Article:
The one aspect I haven’t been able to invest in this year as much as the past have been the flashbacks. Flashbacks have always been a part of Arrow’s DNA; we’ve been given glimpses to Oliver’s time on the island since the pilot. Many people complained about the pacing of these flashbacks in Season 1. I don’t think the show found out how to make the flashbacks quite work until Season 2. I’ve also never felt they were necessary to have in every episode—for instance, “The Brave in the Bold,” the second episode in Arrow’s crossover with The Flash, had so much going on that it didn’t really need any glimpses to Oliver’s past. Overall, Season 2’s flashbacks with Shado and Slade felt like they were building toward something that so far, the Hong Kong flashbacks haven’t. It wasn’t until the big crossover that I realized the show is trying to clearly delineate how and when Oliver—against his will—became a torturer. This isn’t a small development for his character, so it stands to reason it’s going to take some time to unravel; still, I hope the show makes the Hong Kong flashbacks more vital when the show returns. The flashbacks on Arrow always try to draw parallels to decisions Oliver has to make in the present, but at their best, these snapshots can serve to further the story physically and thematically. That said, it was great to see Maseo in present day in the mid-season finale, as a member of The League of Assassins.
With everything it endeavored to set up, Arrow had a lot of beats to hit on in its mid-season finale, and boy, it delivered. “The Climb” belongs at the top of any list touting the series’ best episodes.
The episode packed so much in. Thea, having been revealed as Sara’s killer, was a great twist. Although she has no memory of committing the murder (she was drugged by Malcolm, who continues to be Father of the Year), Thea’s been sidelined in the past, but after all of the tragedy she’s faced, coupled with still being in the dark about Oliver’s secret identity, she’s proven that she’s matured. She has some darkness in her, and with all of the training she received on Corto Maltese, there’s a lot of potential for her in the future. Everything involved in the final scene, which depicted the long-awaited fight between Ra’s Al Ghul was breathtaking. The final moments show Ra’s deliver the fatal blow, stabbing Oliver, and reciting some strange prayer, all before kicking him off a cliff, presumably to his death.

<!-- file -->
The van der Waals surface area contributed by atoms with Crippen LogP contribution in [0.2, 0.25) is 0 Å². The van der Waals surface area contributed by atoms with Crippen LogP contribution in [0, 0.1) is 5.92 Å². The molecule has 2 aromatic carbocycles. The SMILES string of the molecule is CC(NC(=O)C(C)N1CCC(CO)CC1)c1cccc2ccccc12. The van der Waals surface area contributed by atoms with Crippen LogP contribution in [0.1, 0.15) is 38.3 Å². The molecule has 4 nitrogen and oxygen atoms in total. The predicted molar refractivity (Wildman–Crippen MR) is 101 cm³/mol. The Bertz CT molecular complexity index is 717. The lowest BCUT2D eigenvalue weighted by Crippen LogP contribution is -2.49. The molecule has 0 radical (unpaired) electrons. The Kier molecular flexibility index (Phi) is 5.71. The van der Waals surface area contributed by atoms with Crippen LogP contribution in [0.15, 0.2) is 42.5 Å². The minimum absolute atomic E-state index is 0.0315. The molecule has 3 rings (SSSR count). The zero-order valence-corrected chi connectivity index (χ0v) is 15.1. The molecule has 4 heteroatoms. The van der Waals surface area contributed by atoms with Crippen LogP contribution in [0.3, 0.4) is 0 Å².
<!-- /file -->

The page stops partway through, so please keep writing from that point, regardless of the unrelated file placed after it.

Shocking as that was, the episode was successful on so many emotional wavelengths too. Oliver’s reasoning for going after Ra’s is to save Thea; and before he leaves, he gets to say goodbye to Felicity. This season has dangled the Oliver/Felicity romance more than in the past, but what I’ve enjoyed most about that story is watching Oliver question whether he can have any semblance of a normal life after giving everything over to being The Arrow.
This season has been a bit scattered, but it’s had some great highlights too. I really enjoyed “The Secret Origin of Felicity Smoak,” which gave us a very different look at our favorite blonde sidekick (not this one, this one). And “Guilty” gave us a moment comic book fans have been asking for years (boxing glove arrow, anyone?) So while it initially felt frustrating that the show threw yet another hero into Felicity’s already tangled love life, her “Why does this keep happening to me?” line was fantastic, as was Ray’s reveal of the A.T.O.M. suit – so I’m still very much on board with seeing where those two go.
When Arrow returns for the back half of Season 3, they’ve got one small problem to deal with. Oliver is dead. The show’s over. Just kidding. Naturally, Oliver – and the Arrow – have to come back; it’s just a matter of when—and how the show chooses to do so. It will surely be interesting to see how he’ll be affected by his inevitable resurrection (here’s just hoping it goes better than this one). Stephen Amell recently came out to remind fans that Arrow is an ensemble show. He and Executive Producer Marc Guggenheim have been trying to be cryptic about Oliver’s status. But in the absence of its leading man, I hope Arrow utilizes the spare screen time with the rest of its cast. There’s more story to be told with Thea, Roy, and even Laurel, all who haven’t gotten nearly enough screen time in this first half. Hopefully, the temporary lack of Oliver will allow the writers to acknowledge the subplots that have been simmering quietly and bring them into the foreground. Arrow has come a long way since it debuted. I’m anxiously waiting for what the show has in store next for these characters.